Those moments weren’t even the most difficult ones. Gosling faced the greatest challenges of the evening with Zorn’s long sequence of righthand suspended chords where the inner notes shifted around like a three-card monte dealer on meth, and managed to pull them off with stunningly clear articulation. The incessant stylistic shifts, between quasi Second Viennese School acidity, moodily opaque minimalism and crazed, hyperactive kitten-on-the-keys moments weren’t easy to shift between either, but Gosling made it all seem contiguous, no easy feat.

The Miller Theatre has long been one of Manhattan’s focal points for some of the most interesting and invigorating developments in new music. Director Melissa Smey, who described herself this particular night as the “president of the John Zorn fan club,” was hip to both Missy Mazzoli and Anna Thorvaldsdottir before they were all the rage, but she also brings in plenty of longstanding pillars of the avant garde for her ongoing “composer portrait” series. The next one, on Sept 25 at 8 PM features Anthony Braxton music played by the Jack Quartet and indie classical chamber group Either/Or. You can get in for $20, at least as of today.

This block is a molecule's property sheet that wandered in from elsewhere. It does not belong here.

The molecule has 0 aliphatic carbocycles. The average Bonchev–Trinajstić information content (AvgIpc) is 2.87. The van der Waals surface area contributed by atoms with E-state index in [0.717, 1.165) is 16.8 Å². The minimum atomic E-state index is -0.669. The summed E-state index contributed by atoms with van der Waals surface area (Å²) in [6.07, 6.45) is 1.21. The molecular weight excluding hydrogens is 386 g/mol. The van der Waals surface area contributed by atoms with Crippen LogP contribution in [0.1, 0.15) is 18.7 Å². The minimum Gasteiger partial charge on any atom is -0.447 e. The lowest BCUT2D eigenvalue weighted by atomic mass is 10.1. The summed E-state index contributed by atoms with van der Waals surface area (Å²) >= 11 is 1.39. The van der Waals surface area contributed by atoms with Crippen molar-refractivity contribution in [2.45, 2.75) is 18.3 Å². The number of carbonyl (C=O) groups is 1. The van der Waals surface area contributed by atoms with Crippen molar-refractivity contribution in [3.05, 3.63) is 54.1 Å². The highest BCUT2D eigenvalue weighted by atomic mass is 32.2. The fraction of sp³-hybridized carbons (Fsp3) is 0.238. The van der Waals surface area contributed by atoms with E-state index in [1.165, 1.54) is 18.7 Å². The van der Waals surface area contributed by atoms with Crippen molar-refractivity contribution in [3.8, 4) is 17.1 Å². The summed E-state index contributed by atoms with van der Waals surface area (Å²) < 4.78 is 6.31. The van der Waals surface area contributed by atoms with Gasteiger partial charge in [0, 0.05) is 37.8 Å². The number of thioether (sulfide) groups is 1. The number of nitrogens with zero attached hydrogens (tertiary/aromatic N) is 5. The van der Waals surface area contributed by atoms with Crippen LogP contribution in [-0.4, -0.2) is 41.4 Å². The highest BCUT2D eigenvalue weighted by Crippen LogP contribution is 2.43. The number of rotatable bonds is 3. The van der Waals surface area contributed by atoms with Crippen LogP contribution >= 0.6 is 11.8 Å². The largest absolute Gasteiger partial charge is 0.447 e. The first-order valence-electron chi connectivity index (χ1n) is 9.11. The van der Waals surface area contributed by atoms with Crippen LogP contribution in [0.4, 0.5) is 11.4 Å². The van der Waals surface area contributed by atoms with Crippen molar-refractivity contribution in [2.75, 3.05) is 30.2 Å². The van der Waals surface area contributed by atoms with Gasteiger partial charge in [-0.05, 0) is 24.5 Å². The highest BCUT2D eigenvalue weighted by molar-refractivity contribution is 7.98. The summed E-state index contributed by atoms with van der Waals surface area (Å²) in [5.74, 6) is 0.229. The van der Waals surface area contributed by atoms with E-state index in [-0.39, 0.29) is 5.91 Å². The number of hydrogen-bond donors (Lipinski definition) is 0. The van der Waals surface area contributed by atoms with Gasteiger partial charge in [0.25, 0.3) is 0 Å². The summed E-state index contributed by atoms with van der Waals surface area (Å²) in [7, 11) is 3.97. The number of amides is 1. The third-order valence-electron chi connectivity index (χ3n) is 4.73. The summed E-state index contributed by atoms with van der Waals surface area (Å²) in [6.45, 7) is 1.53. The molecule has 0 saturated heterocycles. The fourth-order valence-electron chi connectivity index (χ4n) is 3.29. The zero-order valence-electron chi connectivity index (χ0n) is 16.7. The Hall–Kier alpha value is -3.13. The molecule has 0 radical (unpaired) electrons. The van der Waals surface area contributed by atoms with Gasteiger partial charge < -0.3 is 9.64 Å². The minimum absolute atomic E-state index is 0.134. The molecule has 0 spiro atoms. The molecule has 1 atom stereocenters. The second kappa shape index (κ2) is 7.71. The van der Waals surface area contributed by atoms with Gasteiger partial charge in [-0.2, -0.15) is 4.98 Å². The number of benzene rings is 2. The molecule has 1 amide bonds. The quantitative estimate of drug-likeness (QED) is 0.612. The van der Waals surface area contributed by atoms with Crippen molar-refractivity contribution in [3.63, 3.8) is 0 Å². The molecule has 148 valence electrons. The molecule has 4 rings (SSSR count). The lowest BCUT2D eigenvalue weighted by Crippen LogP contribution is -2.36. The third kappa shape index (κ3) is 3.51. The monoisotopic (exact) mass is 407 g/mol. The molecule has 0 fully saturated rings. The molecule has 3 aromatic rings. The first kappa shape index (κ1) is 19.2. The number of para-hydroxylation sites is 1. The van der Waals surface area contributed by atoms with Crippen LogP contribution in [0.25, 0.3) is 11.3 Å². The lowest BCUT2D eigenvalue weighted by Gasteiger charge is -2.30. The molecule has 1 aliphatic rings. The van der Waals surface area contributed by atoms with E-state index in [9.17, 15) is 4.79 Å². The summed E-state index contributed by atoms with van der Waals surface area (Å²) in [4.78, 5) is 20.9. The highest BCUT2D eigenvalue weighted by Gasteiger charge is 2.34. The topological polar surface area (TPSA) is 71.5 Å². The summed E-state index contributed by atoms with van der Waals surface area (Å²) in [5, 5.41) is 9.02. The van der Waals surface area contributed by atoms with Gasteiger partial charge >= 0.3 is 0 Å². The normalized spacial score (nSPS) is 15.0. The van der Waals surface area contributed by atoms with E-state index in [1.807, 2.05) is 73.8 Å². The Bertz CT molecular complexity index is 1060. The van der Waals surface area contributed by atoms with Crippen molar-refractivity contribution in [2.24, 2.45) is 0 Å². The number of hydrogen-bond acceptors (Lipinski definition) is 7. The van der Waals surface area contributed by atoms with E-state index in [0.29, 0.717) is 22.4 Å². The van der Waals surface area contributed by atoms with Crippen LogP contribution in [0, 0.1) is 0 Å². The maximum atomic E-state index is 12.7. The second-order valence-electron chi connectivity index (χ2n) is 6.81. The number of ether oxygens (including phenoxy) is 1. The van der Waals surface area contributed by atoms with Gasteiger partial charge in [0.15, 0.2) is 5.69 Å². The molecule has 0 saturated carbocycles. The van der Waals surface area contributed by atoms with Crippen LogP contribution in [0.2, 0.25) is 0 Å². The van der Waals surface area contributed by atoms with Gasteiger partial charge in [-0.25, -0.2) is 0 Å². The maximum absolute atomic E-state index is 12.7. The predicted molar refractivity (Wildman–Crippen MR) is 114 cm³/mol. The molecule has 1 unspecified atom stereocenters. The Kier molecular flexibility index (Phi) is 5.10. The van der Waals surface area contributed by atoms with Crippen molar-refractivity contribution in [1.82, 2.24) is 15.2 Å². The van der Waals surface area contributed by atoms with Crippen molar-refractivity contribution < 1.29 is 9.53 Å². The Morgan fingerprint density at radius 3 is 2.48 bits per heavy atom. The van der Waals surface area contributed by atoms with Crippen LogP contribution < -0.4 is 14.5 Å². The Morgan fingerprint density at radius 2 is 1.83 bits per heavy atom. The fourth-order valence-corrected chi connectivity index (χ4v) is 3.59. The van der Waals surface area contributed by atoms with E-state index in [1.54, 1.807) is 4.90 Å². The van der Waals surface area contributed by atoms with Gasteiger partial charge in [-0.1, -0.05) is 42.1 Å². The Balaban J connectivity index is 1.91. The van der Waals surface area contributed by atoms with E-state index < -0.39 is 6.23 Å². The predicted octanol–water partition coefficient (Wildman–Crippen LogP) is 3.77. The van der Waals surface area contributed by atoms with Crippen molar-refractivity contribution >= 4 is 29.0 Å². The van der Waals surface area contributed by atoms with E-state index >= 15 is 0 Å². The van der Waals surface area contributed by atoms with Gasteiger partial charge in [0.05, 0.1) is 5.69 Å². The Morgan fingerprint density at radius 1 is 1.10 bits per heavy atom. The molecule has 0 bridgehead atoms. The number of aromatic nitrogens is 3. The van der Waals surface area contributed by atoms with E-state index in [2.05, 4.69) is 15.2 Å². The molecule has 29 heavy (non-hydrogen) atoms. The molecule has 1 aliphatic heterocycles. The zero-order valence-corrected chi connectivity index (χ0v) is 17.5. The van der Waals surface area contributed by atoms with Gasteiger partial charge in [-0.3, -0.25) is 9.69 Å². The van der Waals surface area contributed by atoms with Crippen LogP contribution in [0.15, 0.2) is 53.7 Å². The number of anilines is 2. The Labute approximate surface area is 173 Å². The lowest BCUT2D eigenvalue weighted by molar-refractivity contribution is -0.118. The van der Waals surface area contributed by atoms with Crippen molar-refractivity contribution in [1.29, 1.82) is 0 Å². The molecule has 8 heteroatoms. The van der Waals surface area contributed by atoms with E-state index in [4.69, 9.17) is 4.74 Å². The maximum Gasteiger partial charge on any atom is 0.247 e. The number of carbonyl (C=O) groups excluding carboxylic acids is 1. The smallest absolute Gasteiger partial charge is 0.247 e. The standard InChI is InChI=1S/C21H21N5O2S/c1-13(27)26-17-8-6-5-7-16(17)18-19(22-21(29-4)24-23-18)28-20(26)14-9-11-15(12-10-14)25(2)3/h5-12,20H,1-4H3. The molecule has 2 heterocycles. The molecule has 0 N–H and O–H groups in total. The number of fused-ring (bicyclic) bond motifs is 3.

September 20, 2019 Posted by | avant garde music, concert, Live Events, Music, music, concert, New York City, review, Reviews | , , , , , , , , , , , , , , , , | Leave a comment

Halloween Thrills and Chills from the American Modern Ensemble

At Merkin Concert Hall Thursday night, American Modern Ensemble director and virtuoso percussionist Robert Paterson explained to the sold-out crowd that the show had been eight years in the making. And he made it worth everyone’s while. It might or might not have been a rather brazen attempt to upstage works by George Crumb and David Del Tredici with a trio of his own compositions, but that was the ultimate result. Whatever the intention, it made for a great night of music.